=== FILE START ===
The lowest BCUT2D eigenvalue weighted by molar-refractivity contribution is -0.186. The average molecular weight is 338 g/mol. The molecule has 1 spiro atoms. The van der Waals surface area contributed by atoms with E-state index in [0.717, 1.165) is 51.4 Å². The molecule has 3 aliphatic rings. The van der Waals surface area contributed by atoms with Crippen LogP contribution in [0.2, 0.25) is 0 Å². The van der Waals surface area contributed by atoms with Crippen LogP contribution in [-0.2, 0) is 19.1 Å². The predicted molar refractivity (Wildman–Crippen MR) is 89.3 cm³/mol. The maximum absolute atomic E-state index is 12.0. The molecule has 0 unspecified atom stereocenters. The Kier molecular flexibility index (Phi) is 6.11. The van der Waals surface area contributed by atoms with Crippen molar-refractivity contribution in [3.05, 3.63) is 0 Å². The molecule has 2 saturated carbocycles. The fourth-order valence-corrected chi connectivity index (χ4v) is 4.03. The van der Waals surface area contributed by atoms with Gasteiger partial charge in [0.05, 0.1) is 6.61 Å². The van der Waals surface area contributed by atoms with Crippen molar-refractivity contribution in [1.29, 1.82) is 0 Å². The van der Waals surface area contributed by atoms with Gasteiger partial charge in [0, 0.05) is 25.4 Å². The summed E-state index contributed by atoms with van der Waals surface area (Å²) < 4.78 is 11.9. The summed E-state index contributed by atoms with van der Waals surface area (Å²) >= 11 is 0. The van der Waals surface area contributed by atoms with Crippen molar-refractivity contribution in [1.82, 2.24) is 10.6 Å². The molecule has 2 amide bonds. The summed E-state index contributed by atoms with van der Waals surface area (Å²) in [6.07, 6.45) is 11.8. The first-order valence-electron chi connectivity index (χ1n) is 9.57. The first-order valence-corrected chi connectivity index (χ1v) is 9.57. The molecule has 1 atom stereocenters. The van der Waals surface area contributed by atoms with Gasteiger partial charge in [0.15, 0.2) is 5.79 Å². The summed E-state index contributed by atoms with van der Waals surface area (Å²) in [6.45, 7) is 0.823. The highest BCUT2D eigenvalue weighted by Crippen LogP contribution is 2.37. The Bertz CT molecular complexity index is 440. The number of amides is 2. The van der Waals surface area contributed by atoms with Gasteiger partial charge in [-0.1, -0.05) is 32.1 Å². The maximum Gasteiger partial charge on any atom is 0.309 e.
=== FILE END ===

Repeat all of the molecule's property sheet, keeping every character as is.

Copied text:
The lowest BCUT2D eigenvalue weighted by molar-refractivity contribution is -0.186. The average molecular weight is 338 g/mol. The molecule has 1 spiro atoms. The van der Waals surface area contributed by atoms with E-state index in [0.717, 1.165) is 51.4 Å². The molecule has 3 aliphatic rings. The van der Waals surface area contributed by atoms with Crippen LogP contribution in [0.2, 0.25) is 0 Å². The van der Waals surface area contributed by atoms with Crippen LogP contribution in [-0.2, 0) is 19.1 Å². The predicted molar refractivity (Wildman–Crippen MR) is 89.3 cm³/mol. The maximum absolute atomic E-state index is 12.0. The molecule has 0 unspecified atom stereocenters. The Kier molecular flexibility index (Phi) is 6.11. The van der Waals surface area contributed by atoms with Crippen molar-refractivity contribution in [3.05, 3.63) is 0 Å². The molecule has 2 saturated carbocycles. The fourth-order valence-corrected chi connectivity index (χ4v) is 4.03. The van der Waals surface area contributed by atoms with Gasteiger partial charge in [0.05, 0.1) is 6.61 Å². The van der Waals surface area contributed by atoms with Crippen molar-refractivity contribution in [1.29, 1.82) is 0 Å². The van der Waals surface area contributed by atoms with Gasteiger partial charge in [0, 0.05) is 25.4 Å². The summed E-state index contributed by atoms with van der Waals surface area (Å²) < 4.78 is 11.9. The summed E-state index contributed by atoms with van der Waals surface area (Å²) >= 11 is 0. The van der Waals surface area contributed by atoms with Crippen molar-refractivity contribution in [1.82, 2.24) is 10.6 Å². The molecule has 2 amide bonds. The summed E-state index contributed by atoms with van der Waals surface area (Å²) in [6.07, 6.45) is 11.8. The first-order valence-electron chi connectivity index (χ1n) is 9.57. The first-order valence-corrected chi connectivity index (χ1v) is 9.57. The molecule has 1 atom stereocenters. The van der Waals surface area contributed by atoms with Gasteiger partial charge in [0.15, 0.2) is 5.79 Å². The summed E-state index contributed by atoms with van der Waals surface area (Å²) in [6.45, 7) is 0.823. The highest BCUT2D eigenvalue weighted by Crippen LogP contribution is 2.37. The Bertz CT molecular complexity index is 440. The number of amides is 2. The van der Waals surface area contributed by atoms with Gasteiger partial charge in [-0.1, -0.05) is 32.1 Å². The maximum Gasteiger partial charge on any atom is 0.309 e.